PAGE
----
We returned to the hotel to receive our Dutch bicycles that would be facilitating our travels for the entire week. Because the weather was still gloomy and we had not ventured far from our hotel I still did not have a feeling for the sheer magnitude of the bicycle scene in Amsterdam…..this was about to change. The first thing I noticed about our bicycles was that they all looked like traditional women’s bikes that you would find in the U.S. in the 1980s. By this I mean that there was no top tube to step over, but merely an open space that allowed the rider to slide their leg through opening easily. Also, it was surprising to find that the bicycles were substantially heavier that even the cheapest bike you would find in the U.S. All the bicycle were equipped with an interesting permanent back wheel locking device and a front wheel chain that made the need find a solid object to attach the bicycle to unnecessary. Bicycle were parked anywhere. This was also possible because most bicycles had kickstands. I also cannot forget that the rear wheel had a type of “skirt shield” that prevented women’s dresses from getting sucked into the rear wheel while traveling. With all of these small, but obviously different features found on these generic Dutch style bicycles I immediately realized how they encouraged a wider range of user groups than the generic and most basic bicycles found in the U.S.
Key Bicycle Features to attract diverse market group
1. Heavy bicycle
2. No top tube on frame
3. Skirt shield
4. Chain guard
5. Unique locking capability
Now it was time to make our first real trip by bicycle in Amsterdam. Keep in mind that there are 14 of us and staying together is quite difficult. With that said we started off for the restaurant single-file going against traffic on a one-way street. Fortunately we did not encounter any cars, but I was a little unsure why our tour guide was leading us against automobile traffic. Next, we merged out a lane dedicated to bicycles, maybe 1.5 – 2 meters wide, and continued to follow the person in front of us. Before I knew it a small Vespa was roaring past me on the right, only a foot away, like everything was normal. I was a little perplexed that motorized vehicles were allowed on the same path as bicycles. There were a few times on this initial trip that the group go separated at an intersection and it was very stop-and-go when the group was approaching intersection, not understanding which bicycle was authorized to go first. But, we finally made it to our destination with only a few looks of terror on people faces and everyone’s bike still intact.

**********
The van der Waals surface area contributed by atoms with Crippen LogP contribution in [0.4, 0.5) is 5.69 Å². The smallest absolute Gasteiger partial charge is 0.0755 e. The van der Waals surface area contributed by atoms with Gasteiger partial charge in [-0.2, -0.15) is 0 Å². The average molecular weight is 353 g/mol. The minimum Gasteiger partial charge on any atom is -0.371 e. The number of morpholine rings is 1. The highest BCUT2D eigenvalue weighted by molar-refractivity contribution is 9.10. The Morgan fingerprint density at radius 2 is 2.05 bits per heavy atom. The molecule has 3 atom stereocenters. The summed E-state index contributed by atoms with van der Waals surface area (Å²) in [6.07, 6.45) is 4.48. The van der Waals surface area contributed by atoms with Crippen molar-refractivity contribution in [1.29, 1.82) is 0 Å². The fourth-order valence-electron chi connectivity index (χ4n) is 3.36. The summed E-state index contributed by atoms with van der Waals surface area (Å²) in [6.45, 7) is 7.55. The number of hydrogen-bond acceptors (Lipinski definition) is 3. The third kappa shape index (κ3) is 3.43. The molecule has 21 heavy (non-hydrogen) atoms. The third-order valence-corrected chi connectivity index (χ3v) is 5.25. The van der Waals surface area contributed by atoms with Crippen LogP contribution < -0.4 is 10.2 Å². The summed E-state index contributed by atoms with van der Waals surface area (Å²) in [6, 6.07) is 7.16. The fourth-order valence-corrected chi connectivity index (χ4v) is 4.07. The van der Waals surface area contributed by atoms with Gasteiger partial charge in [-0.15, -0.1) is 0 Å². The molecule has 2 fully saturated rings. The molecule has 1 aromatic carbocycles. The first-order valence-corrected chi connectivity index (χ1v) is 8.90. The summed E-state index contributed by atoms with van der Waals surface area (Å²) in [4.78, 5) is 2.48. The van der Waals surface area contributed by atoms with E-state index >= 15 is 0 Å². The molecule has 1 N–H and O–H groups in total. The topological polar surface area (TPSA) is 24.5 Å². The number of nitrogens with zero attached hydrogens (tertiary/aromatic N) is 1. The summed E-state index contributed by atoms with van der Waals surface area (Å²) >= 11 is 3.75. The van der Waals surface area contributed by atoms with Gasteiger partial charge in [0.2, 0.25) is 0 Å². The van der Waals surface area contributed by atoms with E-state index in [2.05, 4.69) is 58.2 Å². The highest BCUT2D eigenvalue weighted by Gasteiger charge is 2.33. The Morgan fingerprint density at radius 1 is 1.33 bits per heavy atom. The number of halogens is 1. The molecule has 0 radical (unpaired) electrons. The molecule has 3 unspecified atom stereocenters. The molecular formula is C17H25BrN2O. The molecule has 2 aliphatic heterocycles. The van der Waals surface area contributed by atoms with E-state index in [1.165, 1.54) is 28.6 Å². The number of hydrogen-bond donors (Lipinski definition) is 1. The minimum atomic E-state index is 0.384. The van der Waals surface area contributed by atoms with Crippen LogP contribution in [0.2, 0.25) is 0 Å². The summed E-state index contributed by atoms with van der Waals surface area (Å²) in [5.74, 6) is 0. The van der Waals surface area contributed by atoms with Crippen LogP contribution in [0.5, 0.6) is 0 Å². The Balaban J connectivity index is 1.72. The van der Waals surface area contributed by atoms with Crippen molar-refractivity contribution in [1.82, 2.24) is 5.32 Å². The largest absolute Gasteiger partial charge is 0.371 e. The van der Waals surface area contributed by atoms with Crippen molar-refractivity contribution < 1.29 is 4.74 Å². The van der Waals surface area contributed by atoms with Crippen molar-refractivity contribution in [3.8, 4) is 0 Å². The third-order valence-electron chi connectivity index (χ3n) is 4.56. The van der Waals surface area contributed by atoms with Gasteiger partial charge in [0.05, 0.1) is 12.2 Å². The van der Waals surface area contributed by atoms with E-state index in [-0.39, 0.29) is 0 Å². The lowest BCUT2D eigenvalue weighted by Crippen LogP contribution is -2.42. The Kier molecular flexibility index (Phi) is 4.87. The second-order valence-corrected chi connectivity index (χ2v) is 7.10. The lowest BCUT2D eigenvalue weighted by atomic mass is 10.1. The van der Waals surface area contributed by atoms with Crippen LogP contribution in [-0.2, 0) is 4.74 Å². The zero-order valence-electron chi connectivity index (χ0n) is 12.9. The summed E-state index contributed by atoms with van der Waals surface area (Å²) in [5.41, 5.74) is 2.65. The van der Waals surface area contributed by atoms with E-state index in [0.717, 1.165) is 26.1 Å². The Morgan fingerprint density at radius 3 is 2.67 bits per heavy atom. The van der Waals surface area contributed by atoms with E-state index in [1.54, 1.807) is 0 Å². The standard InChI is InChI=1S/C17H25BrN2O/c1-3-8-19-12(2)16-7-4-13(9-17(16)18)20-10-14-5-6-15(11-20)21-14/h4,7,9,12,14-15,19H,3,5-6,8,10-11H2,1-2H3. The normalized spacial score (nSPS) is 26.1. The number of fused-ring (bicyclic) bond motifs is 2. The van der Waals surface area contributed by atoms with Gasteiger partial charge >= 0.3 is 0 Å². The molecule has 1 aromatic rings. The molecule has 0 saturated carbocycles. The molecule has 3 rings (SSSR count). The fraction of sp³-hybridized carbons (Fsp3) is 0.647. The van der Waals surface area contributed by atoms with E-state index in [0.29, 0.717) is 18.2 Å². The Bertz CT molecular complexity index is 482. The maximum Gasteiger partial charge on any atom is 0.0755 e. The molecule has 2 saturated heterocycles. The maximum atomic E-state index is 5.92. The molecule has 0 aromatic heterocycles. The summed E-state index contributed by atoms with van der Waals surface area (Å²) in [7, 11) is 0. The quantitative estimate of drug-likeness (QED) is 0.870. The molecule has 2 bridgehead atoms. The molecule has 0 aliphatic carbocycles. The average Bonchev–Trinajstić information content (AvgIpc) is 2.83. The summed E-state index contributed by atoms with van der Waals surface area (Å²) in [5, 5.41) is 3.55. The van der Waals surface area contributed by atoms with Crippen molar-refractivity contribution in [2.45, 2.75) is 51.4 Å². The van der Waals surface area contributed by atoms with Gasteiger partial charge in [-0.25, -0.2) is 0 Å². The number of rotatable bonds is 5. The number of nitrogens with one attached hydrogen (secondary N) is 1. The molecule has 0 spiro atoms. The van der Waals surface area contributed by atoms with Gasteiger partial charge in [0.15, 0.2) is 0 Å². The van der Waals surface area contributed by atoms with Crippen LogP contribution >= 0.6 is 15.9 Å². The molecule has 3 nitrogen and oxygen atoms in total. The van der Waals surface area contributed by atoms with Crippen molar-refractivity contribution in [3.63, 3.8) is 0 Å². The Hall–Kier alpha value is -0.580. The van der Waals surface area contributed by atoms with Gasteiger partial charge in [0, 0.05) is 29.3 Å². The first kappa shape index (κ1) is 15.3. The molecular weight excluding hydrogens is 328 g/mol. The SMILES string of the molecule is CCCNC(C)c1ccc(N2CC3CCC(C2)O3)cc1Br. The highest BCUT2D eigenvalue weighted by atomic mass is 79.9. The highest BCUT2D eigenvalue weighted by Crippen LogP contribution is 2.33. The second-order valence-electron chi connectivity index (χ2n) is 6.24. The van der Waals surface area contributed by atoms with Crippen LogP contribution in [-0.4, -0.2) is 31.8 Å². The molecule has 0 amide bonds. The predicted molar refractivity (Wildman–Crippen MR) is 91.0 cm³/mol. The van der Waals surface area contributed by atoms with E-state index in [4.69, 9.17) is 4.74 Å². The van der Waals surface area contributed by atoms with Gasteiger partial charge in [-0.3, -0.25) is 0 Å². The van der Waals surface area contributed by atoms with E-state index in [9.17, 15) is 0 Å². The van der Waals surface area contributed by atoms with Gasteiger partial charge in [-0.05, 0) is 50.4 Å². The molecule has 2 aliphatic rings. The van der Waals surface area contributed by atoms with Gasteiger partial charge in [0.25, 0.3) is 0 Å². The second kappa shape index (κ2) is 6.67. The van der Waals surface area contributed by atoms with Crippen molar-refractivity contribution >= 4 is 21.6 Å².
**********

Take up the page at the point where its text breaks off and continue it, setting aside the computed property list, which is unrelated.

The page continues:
After finishing up dinner several of us went to our bicycles, which were scattered throughout the plaza at any spot that was available, only to witness our first bicycle pedestrian crash! The plaza was surrounded by a bicycle lane, which was then adjacent to a popular bar. Apparently, two men, who had totally drank their share of beer for the evening, were not looking as they crossed the cycle lane and a bicycle hit one of the men. The bicycler went flying over his handle bars into the ground the pedestrian on foot crumpled to the ground holding his leg and muttering in a different language. From the looks of it the man on the bicycle was fine, but something was wrong with the alignment of his wheel and the man on foot was trying to walk off the injury, but could barely put wait on his leg. It did not look good and the thought of crashing into a pedestrian in the cycle lane was all that I could think of on the rest of the ride home.